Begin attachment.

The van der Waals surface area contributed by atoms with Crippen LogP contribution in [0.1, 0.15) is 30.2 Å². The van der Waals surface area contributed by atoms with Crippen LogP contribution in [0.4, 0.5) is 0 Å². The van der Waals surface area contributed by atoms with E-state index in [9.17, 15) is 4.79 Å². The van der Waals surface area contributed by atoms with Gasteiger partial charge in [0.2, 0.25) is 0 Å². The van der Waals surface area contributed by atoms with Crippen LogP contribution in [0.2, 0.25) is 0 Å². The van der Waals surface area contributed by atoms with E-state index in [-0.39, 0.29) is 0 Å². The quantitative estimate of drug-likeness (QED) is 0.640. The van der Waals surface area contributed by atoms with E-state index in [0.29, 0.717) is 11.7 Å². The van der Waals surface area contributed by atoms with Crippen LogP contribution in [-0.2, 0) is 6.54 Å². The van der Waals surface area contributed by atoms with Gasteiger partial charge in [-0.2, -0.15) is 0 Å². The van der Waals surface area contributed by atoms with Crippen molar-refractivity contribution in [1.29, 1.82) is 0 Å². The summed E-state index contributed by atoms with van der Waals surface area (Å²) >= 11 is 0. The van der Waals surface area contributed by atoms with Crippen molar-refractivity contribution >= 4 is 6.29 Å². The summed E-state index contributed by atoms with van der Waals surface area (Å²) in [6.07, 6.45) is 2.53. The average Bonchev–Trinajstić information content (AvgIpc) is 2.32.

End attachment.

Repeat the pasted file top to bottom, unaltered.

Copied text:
The van der Waals surface area contributed by atoms with Crippen LogP contribution in [0.1, 0.15) is 30.2 Å². The van der Waals surface area contributed by atoms with Crippen LogP contribution in [0.4, 0.5) is 0 Å². The van der Waals surface area contributed by atoms with E-state index in [9.17, 15) is 4.79 Å². The van der Waals surface area contributed by atoms with Gasteiger partial charge in [0.2, 0.25) is 0 Å². The van der Waals surface area contributed by atoms with Crippen LogP contribution in [0.2, 0.25) is 0 Å². The van der Waals surface area contributed by atoms with E-state index in [-0.39, 0.29) is 0 Å². The quantitative estimate of drug-likeness (QED) is 0.640. The van der Waals surface area contributed by atoms with E-state index in [0.29, 0.717) is 11.7 Å². The van der Waals surface area contributed by atoms with Crippen LogP contribution in [-0.2, 0) is 6.54 Å². The van der Waals surface area contributed by atoms with Gasteiger partial charge in [-0.2, -0.15) is 0 Å². The van der Waals surface area contributed by atoms with Crippen molar-refractivity contribution in [1.29, 1.82) is 0 Å². The summed E-state index contributed by atoms with van der Waals surface area (Å²) >= 11 is 0. The van der Waals surface area contributed by atoms with Crippen molar-refractivity contribution >= 4 is 6.29 Å². The summed E-state index contributed by atoms with van der Waals surface area (Å²) in [6.07, 6.45) is 2.53. The average Bonchev–Trinajstić information content (AvgIpc) is 2.32.